I had heard a lot of good buzz about Rachel Cohn and David Levithan’s previous he said/she said young adult romances, including Nick and Norah’s Infinite Playlist, so when I saw their latest book up on NetGalley, I was glad to get the chance to read it.
Dash and Lily are New York teens who have never met, although they both live in Manhattan and as it turns out even have friends in common. Dash is a moody, “snarly” young man, the child of divorced parents, and someone who loves reading. In the opening chapter he is browsing the aisles of the Strand bookstore when he comes across a red moleskin notebook tucked away on a shelf. Taking it out, he finds written inside:
I’ve left some clues for you.
If you want them, turn the page.
If you don’t, put the book back on the shelf, please.
Intrigued, Dash begins to follow the clues around the store and, eventually, around the city. On the other end of the notebook’s back and forth is Lily, a sensitive girl who has been raised in the protective circle of her large extended family and attends an all-girls school. Her notebook adventures are the first real rebellion she’s ever shown in her life, and they represent a chance for her to step out of her comfort zone and unwind a bit.
But of course, the two are teenagers, and inevitably they are curious about one another and the potential romance that is developing along with their epistolary relationship. When they finally meet, a series of unexpected events causes them to question the bond they have formed and whether it is meant to exist in the real world or rather to remain trapped within the pages of a red notebook.
To begin with, I loved the setting of New York City at Christmastime. There’s something so magical about it, and as Dash says at one point in the book, New York is a city that never disappoints. I loved the descriptions of the Strand bookstore, too, having never had the chance to visit it myself. I got a feel for what it must be like to be a teenager growing up in New York, and it’s so different from my own suburban experience.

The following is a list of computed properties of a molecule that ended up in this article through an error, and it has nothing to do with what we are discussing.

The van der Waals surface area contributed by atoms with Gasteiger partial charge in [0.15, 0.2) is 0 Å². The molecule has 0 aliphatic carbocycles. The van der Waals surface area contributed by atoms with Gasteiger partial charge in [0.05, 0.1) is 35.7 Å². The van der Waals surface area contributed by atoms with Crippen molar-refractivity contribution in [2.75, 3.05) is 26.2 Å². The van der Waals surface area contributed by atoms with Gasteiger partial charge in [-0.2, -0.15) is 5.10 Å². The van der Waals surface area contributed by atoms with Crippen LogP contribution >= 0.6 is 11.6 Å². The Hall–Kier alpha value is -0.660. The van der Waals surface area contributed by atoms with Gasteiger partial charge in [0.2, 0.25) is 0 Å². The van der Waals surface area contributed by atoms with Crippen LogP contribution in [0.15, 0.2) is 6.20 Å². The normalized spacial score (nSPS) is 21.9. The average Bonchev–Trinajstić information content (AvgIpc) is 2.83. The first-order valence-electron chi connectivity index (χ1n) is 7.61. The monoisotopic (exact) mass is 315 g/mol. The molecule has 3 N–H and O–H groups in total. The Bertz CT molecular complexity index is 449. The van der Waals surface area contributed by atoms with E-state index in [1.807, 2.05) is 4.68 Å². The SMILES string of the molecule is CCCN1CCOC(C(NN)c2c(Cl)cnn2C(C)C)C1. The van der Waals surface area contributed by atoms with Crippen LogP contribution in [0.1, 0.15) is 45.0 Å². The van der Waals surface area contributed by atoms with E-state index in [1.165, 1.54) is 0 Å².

I also really enjoyed the character of Lily. From what I understand about how the two co-authors work, it’s Cohn who writes the chapters from Lily’s point of view and Levithan who writes from Dash’s point of view, and both seem to really understand the mind of teenagers, or at least the differing male/female perspectives. Lily is charming, still so very innocent and yet so eager to experience more of life. She is completely without guile and does things from a pure heart and a curious nature.
I was not as fond of the character of Dash. Although he has his moments, he can be very pessimistic and seems to hold the world and other people to an impossible ideal. Part of that may be a result of being let down by his parents, but I got frustrated with his snobbishness and his patronizing attitude. It isn’t until the last quarter of the book that he finally starts to feel like someone who might be worthy of Lily.
My other complaint about the book is that the dialogue often feels forced, and both Dash and Lily sound like they are writing their lines rather than speaking them. The register is not appropriate to teenagers, and there is a persistent hipness to their style of speaking that comes across as very unnatural. Maybe this is the way New York teens typically speak, but outside of a Dawson’s Creek episode you don’t normally hear such “talky” teens.
But, with the exception of the dialogue, the writing in general flows very well and I enjoyed the contrasting points of view that are maintained throughout the book. The plot is fast-moving and witty, and the ending is satisfying. I definitely liked the book and wouldn’t hesitate to pick up another title by Cohn and Levithan.
Dash & Lily’s Book of Dares has a publication date of October 5, 2012.
Thanks so much to NetGalley, Harlequin UK Ltd and MIRA Ink for providing me with a review copy of this book.
Buy from The Book Depository*